A Beginner’s Guide to Backups
We all backup our computers and systems… don’t we? Regular backups of your organisation’s critical data, documents and systems are essential. Without them, the impact of a hack or technology failure could be catastrophic.
In this article, CQR’s cyber security consultants summarise the basics you should know about regularly backing up your data. This article is part of our “Making Cyber Simple” series. You can also download a free copy of the full guide which covers 9 key areas that we believe every organisation should be aware of and act on to reduce your chances of becoming a victim of a cyber attack.
Why are backups so important?
Backups can ensure all of your data is safeguarded and protected. If a data loss does occur a backup can help restore order to your world.
We often take for granted that every time we turn on one of our devices and connect it to the internet, our information can be instantly accessible, wherever we are.
But what if a hacker managed to access and corrupt your systems? Without a recent backup your organisation could be brought to a standstill. The subsequent operational, financial and reputational damage would be disastrous.
Every organisation should have an effective backup strategy. Backups should always be safely secured outside of company premises. It’s also important to have a clear, regularly tested, backup recovery plan – so you know how to restore from your backups when you need to.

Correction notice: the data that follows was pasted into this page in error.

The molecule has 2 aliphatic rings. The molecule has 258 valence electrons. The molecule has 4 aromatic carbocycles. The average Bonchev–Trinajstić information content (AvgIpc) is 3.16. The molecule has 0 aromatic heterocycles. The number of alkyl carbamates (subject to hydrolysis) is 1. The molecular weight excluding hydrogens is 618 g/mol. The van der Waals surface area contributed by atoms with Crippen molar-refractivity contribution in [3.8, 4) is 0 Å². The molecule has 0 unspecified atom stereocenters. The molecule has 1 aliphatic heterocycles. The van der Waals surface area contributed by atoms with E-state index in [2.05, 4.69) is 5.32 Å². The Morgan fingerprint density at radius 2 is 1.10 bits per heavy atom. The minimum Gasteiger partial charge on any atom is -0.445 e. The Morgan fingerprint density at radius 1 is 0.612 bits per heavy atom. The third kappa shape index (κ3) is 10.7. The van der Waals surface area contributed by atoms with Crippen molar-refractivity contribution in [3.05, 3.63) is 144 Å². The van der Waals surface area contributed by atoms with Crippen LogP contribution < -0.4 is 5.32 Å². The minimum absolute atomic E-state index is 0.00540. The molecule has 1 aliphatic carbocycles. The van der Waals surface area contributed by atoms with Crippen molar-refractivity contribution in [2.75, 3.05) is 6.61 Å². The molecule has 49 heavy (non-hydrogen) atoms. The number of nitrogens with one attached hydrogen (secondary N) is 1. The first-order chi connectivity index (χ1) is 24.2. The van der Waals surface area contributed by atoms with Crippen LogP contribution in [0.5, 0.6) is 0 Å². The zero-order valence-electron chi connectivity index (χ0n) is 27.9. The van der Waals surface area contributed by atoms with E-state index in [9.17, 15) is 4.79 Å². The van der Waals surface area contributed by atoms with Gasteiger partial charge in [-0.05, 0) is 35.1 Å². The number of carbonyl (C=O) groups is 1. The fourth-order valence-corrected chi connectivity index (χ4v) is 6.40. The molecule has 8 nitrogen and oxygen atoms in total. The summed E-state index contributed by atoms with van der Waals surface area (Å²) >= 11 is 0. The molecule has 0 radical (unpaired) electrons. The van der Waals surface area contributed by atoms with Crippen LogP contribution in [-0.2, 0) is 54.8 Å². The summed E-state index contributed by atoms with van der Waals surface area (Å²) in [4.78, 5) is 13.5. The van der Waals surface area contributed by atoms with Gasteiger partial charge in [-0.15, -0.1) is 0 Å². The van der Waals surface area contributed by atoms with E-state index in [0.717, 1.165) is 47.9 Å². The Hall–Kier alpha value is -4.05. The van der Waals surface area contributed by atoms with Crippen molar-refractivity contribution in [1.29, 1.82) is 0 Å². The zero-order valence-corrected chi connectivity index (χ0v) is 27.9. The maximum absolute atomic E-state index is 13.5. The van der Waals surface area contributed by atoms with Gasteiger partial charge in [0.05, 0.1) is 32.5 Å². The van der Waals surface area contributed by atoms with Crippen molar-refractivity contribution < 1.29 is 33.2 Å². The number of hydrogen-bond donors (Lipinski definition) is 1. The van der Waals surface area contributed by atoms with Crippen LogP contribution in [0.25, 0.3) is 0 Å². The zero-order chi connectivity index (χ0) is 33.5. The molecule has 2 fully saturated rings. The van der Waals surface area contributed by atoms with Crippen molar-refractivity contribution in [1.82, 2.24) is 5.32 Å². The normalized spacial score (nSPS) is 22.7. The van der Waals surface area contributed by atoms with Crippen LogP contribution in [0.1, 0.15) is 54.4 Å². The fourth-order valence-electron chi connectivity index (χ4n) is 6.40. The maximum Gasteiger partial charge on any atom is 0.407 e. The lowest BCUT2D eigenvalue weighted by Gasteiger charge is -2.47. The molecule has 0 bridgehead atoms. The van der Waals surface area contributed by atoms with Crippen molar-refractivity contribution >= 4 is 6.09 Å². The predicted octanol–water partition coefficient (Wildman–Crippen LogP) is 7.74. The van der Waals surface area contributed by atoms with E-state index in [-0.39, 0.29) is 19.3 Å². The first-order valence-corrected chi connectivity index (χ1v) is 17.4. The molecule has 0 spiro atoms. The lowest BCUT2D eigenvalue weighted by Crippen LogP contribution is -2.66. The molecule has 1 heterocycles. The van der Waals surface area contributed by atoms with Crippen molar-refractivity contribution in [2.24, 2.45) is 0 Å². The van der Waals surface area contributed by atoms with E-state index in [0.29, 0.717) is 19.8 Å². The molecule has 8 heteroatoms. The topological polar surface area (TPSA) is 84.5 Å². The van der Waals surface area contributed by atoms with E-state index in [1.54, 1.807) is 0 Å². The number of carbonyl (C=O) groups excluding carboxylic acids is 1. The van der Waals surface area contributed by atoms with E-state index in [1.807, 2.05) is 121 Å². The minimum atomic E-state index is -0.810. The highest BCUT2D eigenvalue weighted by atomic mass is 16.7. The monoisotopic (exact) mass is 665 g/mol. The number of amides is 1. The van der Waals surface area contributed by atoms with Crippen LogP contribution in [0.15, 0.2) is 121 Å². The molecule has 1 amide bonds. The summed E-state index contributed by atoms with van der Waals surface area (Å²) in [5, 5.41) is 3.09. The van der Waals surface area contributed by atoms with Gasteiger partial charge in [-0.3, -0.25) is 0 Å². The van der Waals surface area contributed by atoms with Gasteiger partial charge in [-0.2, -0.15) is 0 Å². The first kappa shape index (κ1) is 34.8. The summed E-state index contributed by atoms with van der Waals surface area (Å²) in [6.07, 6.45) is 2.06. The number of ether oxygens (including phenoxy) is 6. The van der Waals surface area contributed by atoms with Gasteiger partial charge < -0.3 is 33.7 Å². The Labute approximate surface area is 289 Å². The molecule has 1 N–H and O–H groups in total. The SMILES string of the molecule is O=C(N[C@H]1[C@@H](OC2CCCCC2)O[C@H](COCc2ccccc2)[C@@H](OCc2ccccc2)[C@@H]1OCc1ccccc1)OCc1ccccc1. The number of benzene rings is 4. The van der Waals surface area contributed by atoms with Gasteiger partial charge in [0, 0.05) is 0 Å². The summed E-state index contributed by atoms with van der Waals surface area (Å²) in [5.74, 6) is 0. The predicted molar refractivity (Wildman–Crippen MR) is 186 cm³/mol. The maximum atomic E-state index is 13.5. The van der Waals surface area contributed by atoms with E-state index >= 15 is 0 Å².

3 key steps to help you get started
1 – Audit & prioritise your data
As a first step, we recommend that you carry out an audit of all of the applications your organisation uses and classify each as either high, medium or low priority, based on how important each is to your business. For example, the database containing all of your client information could be high priority, the car park monitoring system could be low priority.
2 – Decide on backup frequency
Based on how critical the data is to your business, decide how often backups should be created, and how long they should be stored for. Then set-up systems and processes to ensure this actually happens!
3 – Have a plan for restoring data
Having an effective backup strategy in place is only the first step. Just as importantly you need to ensure you have a plan for how you restore all of this data when needed. Agree responsibilities and test your plan to make sure it will actually work as required if the worst happens.